STORM members, the integrity of the investigation was proof of the Regrettably, STORM was not always clear on this question. We strug-
usefulness of Marxist tools (e.g., Mao’s principle of “No investigation, gled intensely within the organization about what feminist practice
no right to speak.”) in solving real-life problems. should look like. In hindsight, we should have reflected on the entire
incident, sorted through our difficult experiences and developed col-
STORM’s organizational unity also suffered from the emotional and lective clarity on what it meant to have principled struggle towards a
political stress of the situation. Fatigue and confusion over how to true feminist practice.
deal with such a serious accusation in a fair and principled way led to
intense, emotional struggles in meetings. In some very important ways, After an intense year and a half of struggling with the crisis, six mem-
STORM, its members and its members’ relationships with one another bers remained in STORM. These six had to decide whether to close up
were forever scarred by this experience. shop or move ahead, carrying the emotional and political baggage from
the crisis. We chose to move ahead.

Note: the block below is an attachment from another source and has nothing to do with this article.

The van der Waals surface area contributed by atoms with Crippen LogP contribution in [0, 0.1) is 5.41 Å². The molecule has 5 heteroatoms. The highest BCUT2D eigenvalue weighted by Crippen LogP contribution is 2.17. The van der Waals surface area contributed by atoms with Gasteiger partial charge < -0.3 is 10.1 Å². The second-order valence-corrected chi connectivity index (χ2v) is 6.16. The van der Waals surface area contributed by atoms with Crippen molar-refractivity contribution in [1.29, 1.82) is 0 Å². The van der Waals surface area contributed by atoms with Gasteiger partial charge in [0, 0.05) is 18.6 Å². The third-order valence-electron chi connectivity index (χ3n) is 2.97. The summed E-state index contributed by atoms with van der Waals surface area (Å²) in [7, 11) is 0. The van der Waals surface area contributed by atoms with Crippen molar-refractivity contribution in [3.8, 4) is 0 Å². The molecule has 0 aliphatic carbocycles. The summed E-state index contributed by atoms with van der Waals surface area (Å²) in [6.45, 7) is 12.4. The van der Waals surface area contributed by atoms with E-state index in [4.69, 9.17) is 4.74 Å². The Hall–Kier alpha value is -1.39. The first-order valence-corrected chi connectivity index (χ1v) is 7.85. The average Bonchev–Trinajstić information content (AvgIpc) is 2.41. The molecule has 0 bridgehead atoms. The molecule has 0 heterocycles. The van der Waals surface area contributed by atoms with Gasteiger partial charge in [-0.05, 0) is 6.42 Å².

Having determined that the allegations were false, we wanted the
crisis to be over. Hoping to make it go away, we chose to limit inter- Our return to external work was difficult. At first, we looked into run-
nal dialogue and discontinue public discussion about the incident. We ning a campaign calling on a popular hip-hop radio station to end its
explained it only briefly to future members.This undermined the ability misogynist programming. But we couldn’t move that campaign forward.
of our organization, our members and the movement to heal from the Instead, we held an action in Oakland protesting President Bill Clinton
trauma of the incident or to draw solid political conclusions. Members because of his decision to gut welfare. The action flopped. Only two
did not thoroughly discuss this incident until the writing of this docu- dozen people – and no media – came. Clinton didn’t even show up. At
ment. And without adequate political clarity, we could not share our the end of 1996, STORM was in a quandary regarding its future, its role,
lessons from these experiences with the broader movement. its purpose and the camaraderie among its members.
16 RECLAIMING REVOLUTION STORM’S HISTORY ★ 17